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Frets and tapping

Discussion in 'Hardware, Setup & Repair [BG]' started by Daniel Baskin, Jul 25, 2005.

  1. The last time that I went to guitar center to let off some steam after work (with tasteful, reserved musicality mind you) I noticed that I could get a clear note out of tapping anywhere on all of their new middle-low to middle-high calibre basses. On the bass I have right now, I can't get a good note from tapping. The sound is abrasive and "bzzztwangy" and exeplifies what I classify as "anti-harmonicism," or rather, the notes get higher as they approach the 12th fret (rather than get higher as they move away from it in classical string instruments, hence the name) when I tap them. I then looked at the frets on the intruments and noticed that they looked a bit different than the frets on my bass. And just so you know, my bass is a '91 custom made (Tim Landers) by through Peavey Telecaster 6 string, and its not what you would call a junker. My hypothesi as to why I cannot tap on my bass are that my frets pre-date a newer, more tapping friendly model, and that the nickel round-wound that I used to use and my stainless rounds that I use now are too abrasive.

    Can anyone point me in the right direction? Should I get my fretboard re-fretted or re-furbished in some way? For the record, when the strings are in tune, every note on the fretboard is in tune, so I don't believe the positioning of the frets is the problem, but it may be, I just don't know.
  2. bump?
  3. Alvaro Martín Gómez A.

    Alvaro Martín Gómez A. TalkBass' resident Bongo + cowbell player

    Maybe this won't help since you said that haven't had problems with other basses, but something to think of, at least:

    When you tap a note in your bass' high register (actually anywhere, just that here's more noticeable) without any kind of string muting (more on this below), you'll hear two notes ringing simultaneously with your bass unamplified: The actual one plus another that goes down in pitch when you go higher up the neck. For an specific example: Tap an A on the G string, 14th fret (again, no string muting, no amplification). You'll hear the A plus an F# a minor third lower (like the one on the G string, 11th fret). If you go up by semitones, the real pitches will change as expected, but this second note will go down, so when you tap a semitone higher (Bb, 15th fret) you'll hear along with it an F (like the one on the G string, 10th fret) and so forth.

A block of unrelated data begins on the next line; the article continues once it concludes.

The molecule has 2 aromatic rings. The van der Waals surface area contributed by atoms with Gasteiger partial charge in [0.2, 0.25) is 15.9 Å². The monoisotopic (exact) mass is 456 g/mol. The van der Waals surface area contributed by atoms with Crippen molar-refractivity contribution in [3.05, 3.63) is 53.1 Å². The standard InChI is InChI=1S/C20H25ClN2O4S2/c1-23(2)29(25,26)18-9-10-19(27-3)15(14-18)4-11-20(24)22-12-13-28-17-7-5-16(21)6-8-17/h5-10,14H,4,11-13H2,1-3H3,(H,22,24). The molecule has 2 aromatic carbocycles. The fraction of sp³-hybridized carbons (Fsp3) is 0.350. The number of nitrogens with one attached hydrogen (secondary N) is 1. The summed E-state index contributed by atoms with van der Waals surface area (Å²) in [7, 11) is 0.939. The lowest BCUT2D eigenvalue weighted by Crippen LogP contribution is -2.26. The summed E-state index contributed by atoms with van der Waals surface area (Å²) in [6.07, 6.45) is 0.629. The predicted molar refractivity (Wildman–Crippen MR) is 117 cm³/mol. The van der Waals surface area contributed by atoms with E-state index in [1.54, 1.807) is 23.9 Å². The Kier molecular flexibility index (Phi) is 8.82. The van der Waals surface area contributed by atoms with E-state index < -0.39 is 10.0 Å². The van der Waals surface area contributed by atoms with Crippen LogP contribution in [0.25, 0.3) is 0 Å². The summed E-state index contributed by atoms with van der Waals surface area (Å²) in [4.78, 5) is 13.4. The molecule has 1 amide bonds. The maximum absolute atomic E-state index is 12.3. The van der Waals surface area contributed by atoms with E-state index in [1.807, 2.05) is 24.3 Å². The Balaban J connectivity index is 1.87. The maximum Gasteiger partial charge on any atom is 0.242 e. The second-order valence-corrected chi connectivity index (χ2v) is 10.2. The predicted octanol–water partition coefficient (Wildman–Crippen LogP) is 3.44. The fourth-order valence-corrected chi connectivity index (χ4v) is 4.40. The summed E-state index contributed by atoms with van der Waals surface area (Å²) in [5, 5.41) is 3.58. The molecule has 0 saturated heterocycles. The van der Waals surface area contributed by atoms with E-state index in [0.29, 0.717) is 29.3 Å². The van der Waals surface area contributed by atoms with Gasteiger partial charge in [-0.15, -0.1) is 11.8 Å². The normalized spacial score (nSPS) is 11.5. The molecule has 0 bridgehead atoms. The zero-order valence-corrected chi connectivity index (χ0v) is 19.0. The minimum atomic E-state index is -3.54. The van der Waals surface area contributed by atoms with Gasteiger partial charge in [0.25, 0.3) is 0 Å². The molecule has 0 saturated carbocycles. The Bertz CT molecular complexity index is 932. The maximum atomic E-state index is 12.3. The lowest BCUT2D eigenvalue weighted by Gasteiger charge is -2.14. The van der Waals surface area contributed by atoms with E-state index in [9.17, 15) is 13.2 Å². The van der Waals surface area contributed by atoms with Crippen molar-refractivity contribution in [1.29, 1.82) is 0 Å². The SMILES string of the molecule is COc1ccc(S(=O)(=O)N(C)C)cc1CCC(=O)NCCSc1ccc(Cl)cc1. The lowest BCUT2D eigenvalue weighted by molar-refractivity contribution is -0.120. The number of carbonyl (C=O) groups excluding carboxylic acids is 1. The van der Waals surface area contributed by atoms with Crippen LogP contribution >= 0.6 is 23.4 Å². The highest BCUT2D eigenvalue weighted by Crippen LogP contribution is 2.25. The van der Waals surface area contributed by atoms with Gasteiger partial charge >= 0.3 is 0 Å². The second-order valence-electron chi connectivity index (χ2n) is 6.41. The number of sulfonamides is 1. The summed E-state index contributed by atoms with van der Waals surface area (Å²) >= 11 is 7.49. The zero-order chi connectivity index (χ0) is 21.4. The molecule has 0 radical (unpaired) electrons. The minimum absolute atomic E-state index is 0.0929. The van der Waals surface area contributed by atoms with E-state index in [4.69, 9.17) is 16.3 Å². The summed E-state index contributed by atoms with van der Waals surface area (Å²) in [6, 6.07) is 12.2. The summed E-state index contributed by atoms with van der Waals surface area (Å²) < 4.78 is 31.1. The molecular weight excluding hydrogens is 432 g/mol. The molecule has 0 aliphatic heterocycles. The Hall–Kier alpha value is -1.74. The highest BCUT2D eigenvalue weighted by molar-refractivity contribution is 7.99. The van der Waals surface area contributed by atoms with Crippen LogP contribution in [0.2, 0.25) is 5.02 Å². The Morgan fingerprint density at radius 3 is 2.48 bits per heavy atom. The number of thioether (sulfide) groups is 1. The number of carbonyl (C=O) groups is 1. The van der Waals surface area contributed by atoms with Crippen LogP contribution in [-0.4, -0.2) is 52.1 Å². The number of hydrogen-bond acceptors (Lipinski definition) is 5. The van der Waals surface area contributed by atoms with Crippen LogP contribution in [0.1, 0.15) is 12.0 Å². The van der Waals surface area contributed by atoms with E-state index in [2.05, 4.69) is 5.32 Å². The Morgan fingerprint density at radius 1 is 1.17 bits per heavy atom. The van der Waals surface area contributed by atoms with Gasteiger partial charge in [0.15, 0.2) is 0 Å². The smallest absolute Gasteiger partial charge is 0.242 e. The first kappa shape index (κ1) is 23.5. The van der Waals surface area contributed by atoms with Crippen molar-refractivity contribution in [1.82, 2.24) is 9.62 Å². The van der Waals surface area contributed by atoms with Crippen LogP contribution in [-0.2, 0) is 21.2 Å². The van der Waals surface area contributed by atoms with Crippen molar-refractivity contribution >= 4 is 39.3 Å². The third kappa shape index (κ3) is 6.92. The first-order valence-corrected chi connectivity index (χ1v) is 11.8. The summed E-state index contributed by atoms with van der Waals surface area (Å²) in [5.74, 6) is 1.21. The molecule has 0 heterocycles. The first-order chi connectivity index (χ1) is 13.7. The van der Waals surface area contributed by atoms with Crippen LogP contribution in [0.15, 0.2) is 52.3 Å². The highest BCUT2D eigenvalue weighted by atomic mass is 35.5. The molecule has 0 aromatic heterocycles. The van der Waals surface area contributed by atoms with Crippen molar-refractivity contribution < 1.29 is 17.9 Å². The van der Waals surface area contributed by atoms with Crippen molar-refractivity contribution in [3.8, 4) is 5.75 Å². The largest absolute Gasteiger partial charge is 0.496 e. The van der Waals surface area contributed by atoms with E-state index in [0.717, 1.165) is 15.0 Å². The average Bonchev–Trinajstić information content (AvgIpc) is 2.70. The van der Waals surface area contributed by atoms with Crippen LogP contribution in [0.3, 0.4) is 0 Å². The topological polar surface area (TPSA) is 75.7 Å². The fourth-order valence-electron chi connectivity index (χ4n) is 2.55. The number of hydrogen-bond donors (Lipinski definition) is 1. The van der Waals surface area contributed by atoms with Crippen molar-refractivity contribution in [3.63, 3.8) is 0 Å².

The cure for this: Make sure that when you tap a note with your right hand, your left hand is always resting on the strings. You'll notice a BIG difference in sound with your bass unamplified. That's why many tapping pros like Victor Wooten and others not so good at it (like me) always have a hair scrunchie ready for that muting task. Of course, you can't use it if the piece you're playing involves open strings, but it's good to have one "installed" in your bass if you do a lot of tapping.

    Again, maybe not your problem, but I wanted to mention this because that "anti-harmonicism" isn't big news for me.
  4. Alvaro Martín Gómez A.

    Alvaro Martín Gómez A. TalkBass' resident Bongo + cowbell player

    Just wanted to say that I've just been messing with that stuff in my bass and noticed that the second note's pitch doesn't decrease exactly by semitone intervals. It starts like that in the area I put as an example, but on fret 16 it is a bit less than a semitone. When I tap a D on the 19th fret, I get an octave lower out-of-tune D along with it. It should be a C# according with my previous post's statement.
  5. In response to that last question, that's because they are complex harmonics. The more off of the root you get from the open string in harmonics, the more out of key its gets. The order is root, 5th, 4th, 3rd, 6th, dom 7th...and so on. (Forgot the order after the dom. 7th). Anyway, I think that answers my question. I was thinking of forking out $300 to get my bass refretted all for nothing. I just didn't know enough about bass tapping. It's still weird how easily that Bongo tapped though....(Yea yea, I know, its because its a Bongo).
  6. bannedwit


    May 9, 2005
    Buffalo, NY
    It doesn't help that Guitar Center has about 40 basses from years ago that they NEVER sold or will EVER sell that have been played, abused, tested and screwed around with and probably haven't been in tune until YOU do it yourself and that they haven't had a good setup since they left the factory or a new set of strings...

    A lot of the basses i try there play like crap even the $3400 Warwicks and Pedullas!

    Someone needs to go around and setup those things properly...

    I would suggest getting those cheaper basses to become tapworthy will require some truss rod or saddle lowering to make those strings nice and close to the fretboard...
    Worked on my Ibanez SR-406 that was one of the last ones made when they started getting all lazy with making them and skimped out on a ton of stuff... Notice they dont make them anymore